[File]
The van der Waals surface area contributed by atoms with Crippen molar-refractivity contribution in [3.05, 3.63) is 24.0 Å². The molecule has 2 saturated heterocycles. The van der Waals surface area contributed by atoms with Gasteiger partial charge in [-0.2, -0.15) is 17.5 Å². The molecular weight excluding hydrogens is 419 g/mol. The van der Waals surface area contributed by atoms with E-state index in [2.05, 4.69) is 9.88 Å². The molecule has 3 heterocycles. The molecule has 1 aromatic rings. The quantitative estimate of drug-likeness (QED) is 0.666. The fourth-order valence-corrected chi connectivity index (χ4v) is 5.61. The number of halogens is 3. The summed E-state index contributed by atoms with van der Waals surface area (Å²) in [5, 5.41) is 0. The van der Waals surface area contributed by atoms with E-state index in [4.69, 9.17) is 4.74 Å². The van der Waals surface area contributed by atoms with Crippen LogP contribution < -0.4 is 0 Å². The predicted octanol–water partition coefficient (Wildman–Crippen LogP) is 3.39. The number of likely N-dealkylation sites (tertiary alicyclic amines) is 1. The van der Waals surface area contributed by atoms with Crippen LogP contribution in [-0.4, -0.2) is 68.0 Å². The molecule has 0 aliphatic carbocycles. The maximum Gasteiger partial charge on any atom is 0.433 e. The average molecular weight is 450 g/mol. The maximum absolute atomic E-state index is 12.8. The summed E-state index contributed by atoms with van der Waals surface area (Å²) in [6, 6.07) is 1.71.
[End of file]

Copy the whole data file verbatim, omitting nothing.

The van der Waals surface area contributed by atoms with Crippen molar-refractivity contribution in [3.05, 3.63) is 24.0 Å². The molecule has 2 saturated heterocycles. The van der Waals surface area contributed by atoms with Gasteiger partial charge in [-0.2, -0.15) is 17.5 Å². The molecular weight excluding hydrogens is 419 g/mol. The van der Waals surface area contributed by atoms with E-state index in [2.05, 4.69) is 9.88 Å². The molecule has 3 heterocycles. The molecule has 1 aromatic rings. The quantitative estimate of drug-likeness (QED) is 0.666. The fourth-order valence-corrected chi connectivity index (χ4v) is 5.61. The number of halogens is 3. The summed E-state index contributed by atoms with van der Waals surface area (Å²) in [5, 5.41) is 0. The van der Waals surface area contributed by atoms with E-state index in [4.69, 9.17) is 4.74 Å². The van der Waals surface area contributed by atoms with Crippen LogP contribution < -0.4 is 0 Å². The predicted octanol–water partition coefficient (Wildman–Crippen LogP) is 3.39. The number of likely N-dealkylation sites (tertiary alicyclic amines) is 1. The van der Waals surface area contributed by atoms with Crippen LogP contribution in [-0.4, -0.2) is 68.0 Å². The molecule has 0 aliphatic carbocycles. The maximum Gasteiger partial charge on any atom is 0.433 e. The average molecular weight is 450 g/mol. The maximum absolute atomic E-state index is 12.8. The summed E-state index contributed by atoms with van der Waals surface area (Å²) in [6, 6.07) is 1.71.